This afternoon I experienced more than I expected. Actually, I didn’t expect to experience anything, as I wasn’t sure anymore if the windmill was just an illusion. I had already been there three times, and every time I was denied access because I hadn’t planned with the miller, also due to acts of God.
I assumed that the Marzahn post mill, insofar as it existed, would remain a mystery to me. But this time it was different. I had arranged to meet Jürgen Wolf, the miller, and it was simple: not only was the gate to the windmill garden open, the door to the mill, accessible via steep wooden stairs, was open too. It was almost eerily easy, but before I could think of Krabat and the Sorcerer’s Mill, the miller was standing in front of me, almost glowing. This was due to his flour aura, incidentally illuminated by a ray of light, but also because of the man’s unmistakable energy. Jürgen Wolf immediately began to show me and tell me about everything. He was generous with his information about the mill and about himself – two closely intertwined fates. This afternoon I learned a bit about mills, but more than anything I learned a new story about the turnaround generation, about Germany divided and rejoined, and especially this city, Berlin. And so I was able to bring a bit more light into a sense of life that so influenced the following, that is, my generation.
I came to know the story of a young miller who noticed that the Wall was facing the wrong direction. That the anti-fascist barricade had its death strip on the wrong side. This mill was both fake and real. A bit like the division of the country.
Imagine the scenario: a historic windmill situated on a hill next to an equally historic village, Old Marzahn, and together both are surrounded by prefabricated slab buildings, giving one the mild impression of socialist ocean liners. It was this visual contrast that always drew me to the place and made me curious about its history and its now. It turned out the history is short. The mill is only 25 years old. The hill it sits atop is also new; it was pushed together in the east from the rubble of building ruins. “The ‘70s were a time of trashing things. In all of Berlin in the post-war era people blew up as much as the war annihilated. That seems unimaginable, but that’s how it was.” An older but more modern version of this mill was torn down in 1978 even though it had survived the war. “Mills are ever at peace. That’s an old saying and its lore is simple: everyone needs them.” Hence, they usually weren’t destroyed during the war – only afterwards in this case.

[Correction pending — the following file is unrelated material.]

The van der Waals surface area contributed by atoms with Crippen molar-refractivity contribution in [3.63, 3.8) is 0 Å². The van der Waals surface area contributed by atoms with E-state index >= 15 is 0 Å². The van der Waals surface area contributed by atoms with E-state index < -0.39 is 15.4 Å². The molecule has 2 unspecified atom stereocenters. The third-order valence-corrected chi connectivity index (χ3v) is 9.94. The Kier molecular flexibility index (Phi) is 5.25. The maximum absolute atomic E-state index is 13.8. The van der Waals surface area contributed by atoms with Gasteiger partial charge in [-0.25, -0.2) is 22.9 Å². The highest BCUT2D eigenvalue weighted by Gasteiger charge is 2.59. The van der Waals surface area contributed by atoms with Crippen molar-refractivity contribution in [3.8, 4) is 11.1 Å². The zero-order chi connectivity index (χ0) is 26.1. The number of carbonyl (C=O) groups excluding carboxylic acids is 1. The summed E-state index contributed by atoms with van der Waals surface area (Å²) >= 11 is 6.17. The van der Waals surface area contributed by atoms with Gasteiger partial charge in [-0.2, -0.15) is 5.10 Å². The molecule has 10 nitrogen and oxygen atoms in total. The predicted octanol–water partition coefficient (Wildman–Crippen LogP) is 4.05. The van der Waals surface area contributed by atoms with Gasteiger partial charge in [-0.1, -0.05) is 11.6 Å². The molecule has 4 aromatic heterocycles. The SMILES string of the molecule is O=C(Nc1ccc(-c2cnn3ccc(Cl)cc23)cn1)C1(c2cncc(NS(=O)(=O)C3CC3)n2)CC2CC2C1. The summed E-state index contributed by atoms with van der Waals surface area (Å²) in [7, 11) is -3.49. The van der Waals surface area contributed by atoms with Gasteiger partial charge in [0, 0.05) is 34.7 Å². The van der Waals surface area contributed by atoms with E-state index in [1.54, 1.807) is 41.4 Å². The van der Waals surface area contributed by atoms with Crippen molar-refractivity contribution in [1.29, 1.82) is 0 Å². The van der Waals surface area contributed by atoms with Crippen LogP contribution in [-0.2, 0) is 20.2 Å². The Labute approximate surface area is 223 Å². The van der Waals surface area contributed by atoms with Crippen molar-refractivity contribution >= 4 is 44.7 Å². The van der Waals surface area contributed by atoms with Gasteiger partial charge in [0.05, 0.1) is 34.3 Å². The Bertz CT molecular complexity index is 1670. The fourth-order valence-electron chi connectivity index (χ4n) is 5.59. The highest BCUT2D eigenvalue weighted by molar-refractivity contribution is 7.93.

The current post mill in Marzahn is the fourth mill on the third location and Mr. Wolf the eleventh miller. The first mill was built in 1815 in Marzahn and replaced twice with more modern versions. The current mill project had been submitted for planning as early as 1982, as an educational and prestige project in the GDR, which always sought to bear up against the Federal Republic of Germany. Along the lines of: “Who has the most beautiful Berlin in all the land?” The mill and the village were meant to serve as East Berlin’s agricultural and crafts museums; this came to a standstill due to various circumstances. Only in 1994, after reunification, was the original reproduction of the first mill from 1815 completed with funds from Aufschwung Ost. The museum project was entirely “devoured” by West Berlin’s agricultural and crafts museum, as was common during that time of “east-west cannibalism.” You can now marvel at historical finds from Marzahn at the Domäne Dahlem. But there is more to be found. Up on the old mill hill, on the other side of the village, Jürgen Wolf takes it upon himself to excavate old machine parts he then exhibits there.